* Don't go crazy on the last level. I am squarely looking at you here, Pathfinder Kingmaker. That last weird level you had that required basically a teleportation puzzle combined with an item riddle was more annoying than fun. Underrail did this at a point with some portion of caverns and I think the original Vampire game did this too in the sewers - everything is fine up until the point the developers go, "Let's include a MEGA dungeon with scant access to resources and force the players to get through it in order to complete the game, even if it totally messes with the fun and pacing they have encountered so far." - Challenges should be interesting and challenging in dungeon crawlers but not suddenly toss you in a maze just to have a "challenging" last level. And if you do, make it optional; again.

* Secret sauce. I don't know what this is entirely, but it's the magic that makes good dungeon crawlers good and the curse that can ruin other ones. It could be story, like with Pathfinder or Wrath - they combine story, a tabletop system I love, and secret sauce in a way that makes me love those games DESPITE the bugs and overly complex puzzles and weird last levels. It could be Dungeon Encounters with it's beautiful simplicity. It could be Might & Magic X's simply well done whole package of a grid-based system, cool character options, decent graphics and a cohesive if not necessarily memorable story. It could be Planescape Torment's incredible tale of redemption. It could be Baldur Gate 2's complete magic despite it not being fully turn based.

Cool question.
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October 26th, 2021, 02:08
Originally Posted by Alrik Fassbauer View Post
… There should be incentives to explore even further. Things like … "what comes next around the corner ?"

And, of course, not all of the time unfriendly encounters.
Friendly encounters are imho like the spice on the meal.
Interesting point - random encounters in old-school D&D often included neutral or friendly groups that you could avoid fighting and instead trade goods or information with. Or just ignore and walk past. Not every "encounter" needs to involve blood; as was evidenced in the very excellent CRPG Age of Decadence, one of my all-time favorite CRPGs. You could - and indeed, it was easier - play the game as a merchant that basically never got into combat once. Or you could play a bloodthirsty merc, it was up to you.
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October 26th, 2021, 02:15
Some really good answers so far, I enjoy reading them, and agree with much of what has been posted.

Regarding excellence in dungeon design, I would say look at Icewind Dale, in terms of dungeons I still remember how they were amazingly fun and well designed. Each one had a different and distinct ambience and feel to it, and lots of variety in monsters, great graphics, not too long of dungeons and not too short.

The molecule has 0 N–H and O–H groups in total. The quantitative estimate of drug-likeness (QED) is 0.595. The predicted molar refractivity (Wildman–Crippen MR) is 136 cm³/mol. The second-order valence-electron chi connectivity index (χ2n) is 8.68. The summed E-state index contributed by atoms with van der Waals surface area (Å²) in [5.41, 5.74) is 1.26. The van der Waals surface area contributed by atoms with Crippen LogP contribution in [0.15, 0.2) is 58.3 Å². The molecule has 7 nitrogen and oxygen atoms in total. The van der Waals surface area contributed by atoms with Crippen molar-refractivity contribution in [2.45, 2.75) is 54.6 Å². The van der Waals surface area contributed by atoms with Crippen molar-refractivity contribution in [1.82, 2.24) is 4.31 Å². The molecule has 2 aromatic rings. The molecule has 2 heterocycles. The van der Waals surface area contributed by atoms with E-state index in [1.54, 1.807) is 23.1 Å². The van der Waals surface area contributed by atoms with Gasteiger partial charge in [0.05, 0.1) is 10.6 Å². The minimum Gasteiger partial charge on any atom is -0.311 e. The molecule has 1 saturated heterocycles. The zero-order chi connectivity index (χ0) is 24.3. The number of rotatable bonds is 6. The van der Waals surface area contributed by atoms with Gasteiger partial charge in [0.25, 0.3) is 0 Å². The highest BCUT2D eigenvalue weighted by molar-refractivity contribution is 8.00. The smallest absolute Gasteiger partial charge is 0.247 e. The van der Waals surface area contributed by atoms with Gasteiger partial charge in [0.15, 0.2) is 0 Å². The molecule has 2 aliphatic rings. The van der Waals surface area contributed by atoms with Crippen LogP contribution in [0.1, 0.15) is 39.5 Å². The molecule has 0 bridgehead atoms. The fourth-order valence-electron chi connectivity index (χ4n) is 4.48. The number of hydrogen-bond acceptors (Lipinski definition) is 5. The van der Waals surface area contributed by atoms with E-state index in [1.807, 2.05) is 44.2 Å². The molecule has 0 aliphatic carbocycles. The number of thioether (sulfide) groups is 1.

Pretty much a masterpiece of how to do dungeon design in a crpg, if I recall.
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October 26th, 2021, 22:29
With puzzles I have a particular aversion to ones where the solution is arrived at purely by trial and error. I especially loathe teleport puzzles because they tend to combine the trial & error aspect with required backtracking / redoing things.

I'm not opposed to have a clever puzzle that offers the chance to get something special. However, arguably in a cRPG player skill shouldn't determine whether I can progress anyway. I think a nice approach would be to get hints based on your character stats / skills. If I've got a character/s like a super genius wizard or a very perceptive thief, the character ought to notice something that helps us solve a puzzle, instead of just sitting there twiddling their thumbs.
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October 26th, 2021, 22:43
Hmmm, I remember really liking the first dungeon Alloy?, the girl in the HZD game, explored. I remember all the video recordings that slowly showed the people dying off. I hated that game in general but thought the dungeon design was really cool. So there's a recent example of what I like in a good dungeon.

I also love the hidden passage type dungeons that require a certain skill to succeed. It rewards somebody who isn't just a brainless basher and takes a more patient path through the site. I like things like the perception skill in Might and Magic 6-8.
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October 26th, 2021, 23:23
Back in the late 80' s and mid 90's I use to play tabletop D&D's, and no matter what RPG game I play today the experience does not even come close. Must be an age thing.

As no RPG has made me feel the excitement or terror of a live game.
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October 26th, 2021, 23:26
Originally Posted by Arkadia7 View Post
Regarding excellence in dungeon design, I would say look at Icewind Dale, in terms of dungeons I still remember how they were amazingly fun and well designed. Each one had a different and distinct ambience and feel to it, and lots of variety in monsters, great graphics, not too long of dungeons and not too short.
Pretty much a masterpiece of how to do dungeon design in a crpg, if I recall.
I think all the IE games, with the exception of PS:T, have really good dungeons. Durlag's Tower, Watcher's Keep, Severed Hand, Dorn's Deep, etc. I have to mention The Temple of Elemental Evil as well.